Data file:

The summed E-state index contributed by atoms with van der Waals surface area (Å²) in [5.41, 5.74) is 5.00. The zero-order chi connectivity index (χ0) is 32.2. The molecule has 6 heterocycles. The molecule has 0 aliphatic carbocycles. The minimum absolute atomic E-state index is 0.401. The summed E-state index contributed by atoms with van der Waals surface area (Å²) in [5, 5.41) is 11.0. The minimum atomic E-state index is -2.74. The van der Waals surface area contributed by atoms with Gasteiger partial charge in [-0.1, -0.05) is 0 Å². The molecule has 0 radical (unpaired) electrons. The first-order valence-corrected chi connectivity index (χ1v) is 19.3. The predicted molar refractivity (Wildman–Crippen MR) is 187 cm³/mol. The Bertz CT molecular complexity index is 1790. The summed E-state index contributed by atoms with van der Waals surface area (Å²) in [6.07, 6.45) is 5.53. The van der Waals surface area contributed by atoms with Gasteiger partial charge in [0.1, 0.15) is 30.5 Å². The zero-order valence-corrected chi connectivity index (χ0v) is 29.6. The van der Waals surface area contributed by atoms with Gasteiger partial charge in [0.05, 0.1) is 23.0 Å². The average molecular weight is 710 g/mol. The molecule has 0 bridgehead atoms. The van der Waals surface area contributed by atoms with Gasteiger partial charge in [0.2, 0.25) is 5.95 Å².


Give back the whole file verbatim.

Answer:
The summed E-state index contributed by atoms with van der Waals surface area (Å²) in [5.41, 5.74) is 5.00. The zero-order chi connectivity index (χ0) is 32.2. The molecule has 6 heterocycles. The molecule has 0 aliphatic carbocycles. The minimum absolute atomic E-state index is 0.401. The summed E-state index contributed by atoms with van der Waals surface area (Å²) in [5, 5.41) is 11.0. The minimum atomic E-state index is -2.74. The van der Waals surface area contributed by atoms with Gasteiger partial charge in [-0.1, -0.05) is 0 Å². The molecule has 0 radical (unpaired) electrons. The first-order valence-corrected chi connectivity index (χ1v) is 19.3. The predicted molar refractivity (Wildman–Crippen MR) is 187 cm³/mol. The Bertz CT molecular complexity index is 1790. The summed E-state index contributed by atoms with van der Waals surface area (Å²) in [6.07, 6.45) is 5.53. The van der Waals surface area contributed by atoms with Gasteiger partial charge in [0.1, 0.15) is 30.5 Å². The zero-order valence-corrected chi connectivity index (χ0v) is 29.6. The van der Waals surface area contributed by atoms with Gasteiger partial charge in [0.05, 0.1) is 23.0 Å². The average molecular weight is 710 g/mol. The molecule has 0 bridgehead atoms. The van der Waals surface area contributed by atoms with Gasteiger partial charge in [0.2, 0.25) is 5.95 Å².